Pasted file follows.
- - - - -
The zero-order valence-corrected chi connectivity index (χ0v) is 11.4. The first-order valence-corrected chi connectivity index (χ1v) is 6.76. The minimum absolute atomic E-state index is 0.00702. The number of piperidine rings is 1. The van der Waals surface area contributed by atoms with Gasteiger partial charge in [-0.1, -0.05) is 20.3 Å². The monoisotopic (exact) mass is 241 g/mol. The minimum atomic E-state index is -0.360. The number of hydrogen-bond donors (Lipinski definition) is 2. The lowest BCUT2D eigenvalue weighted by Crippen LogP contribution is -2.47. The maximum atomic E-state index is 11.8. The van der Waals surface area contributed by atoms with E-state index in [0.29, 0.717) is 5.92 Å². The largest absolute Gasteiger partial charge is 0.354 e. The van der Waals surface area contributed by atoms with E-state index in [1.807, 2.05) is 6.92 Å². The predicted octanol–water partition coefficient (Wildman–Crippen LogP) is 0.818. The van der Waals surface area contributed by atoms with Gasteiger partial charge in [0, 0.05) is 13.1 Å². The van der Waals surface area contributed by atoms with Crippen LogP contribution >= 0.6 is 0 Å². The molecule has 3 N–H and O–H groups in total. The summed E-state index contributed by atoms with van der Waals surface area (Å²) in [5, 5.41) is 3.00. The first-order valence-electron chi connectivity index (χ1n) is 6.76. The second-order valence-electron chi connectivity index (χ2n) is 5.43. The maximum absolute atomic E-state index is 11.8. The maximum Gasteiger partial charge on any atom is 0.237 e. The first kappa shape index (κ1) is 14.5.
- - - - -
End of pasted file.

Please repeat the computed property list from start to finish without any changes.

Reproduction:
The zero-order valence-corrected chi connectivity index (χ0v) is 11.4. The first-order valence-corrected chi connectivity index (χ1v) is 6.76. The minimum absolute atomic E-state index is 0.00702. The number of piperidine rings is 1. The van der Waals surface area contributed by atoms with Gasteiger partial charge in [-0.1, -0.05) is 20.3 Å². The monoisotopic (exact) mass is 241 g/mol. The minimum atomic E-state index is -0.360. The number of hydrogen-bond donors (Lipinski definition) is 2. The lowest BCUT2D eigenvalue weighted by Crippen LogP contribution is -2.47. The maximum atomic E-state index is 11.8. The van der Waals surface area contributed by atoms with E-state index in [0.29, 0.717) is 5.92 Å². The largest absolute Gasteiger partial charge is 0.354 e. The van der Waals surface area contributed by atoms with E-state index in [1.807, 2.05) is 6.92 Å². The predicted octanol–water partition coefficient (Wildman–Crippen LogP) is 0.818. The van der Waals surface area contributed by atoms with Gasteiger partial charge in [0, 0.05) is 13.1 Å². The van der Waals surface area contributed by atoms with Crippen LogP contribution >= 0.6 is 0 Å². The molecule has 3 N–H and O–H groups in total. The summed E-state index contributed by atoms with van der Waals surface area (Å²) in [5, 5.41) is 3.00. The first-order valence-electron chi connectivity index (χ1n) is 6.76. The second-order valence-electron chi connectivity index (χ2n) is 5.43. The maximum absolute atomic E-state index is 11.8. The maximum Gasteiger partial charge on any atom is 0.237 e. The first kappa shape index (κ1) is 14.5.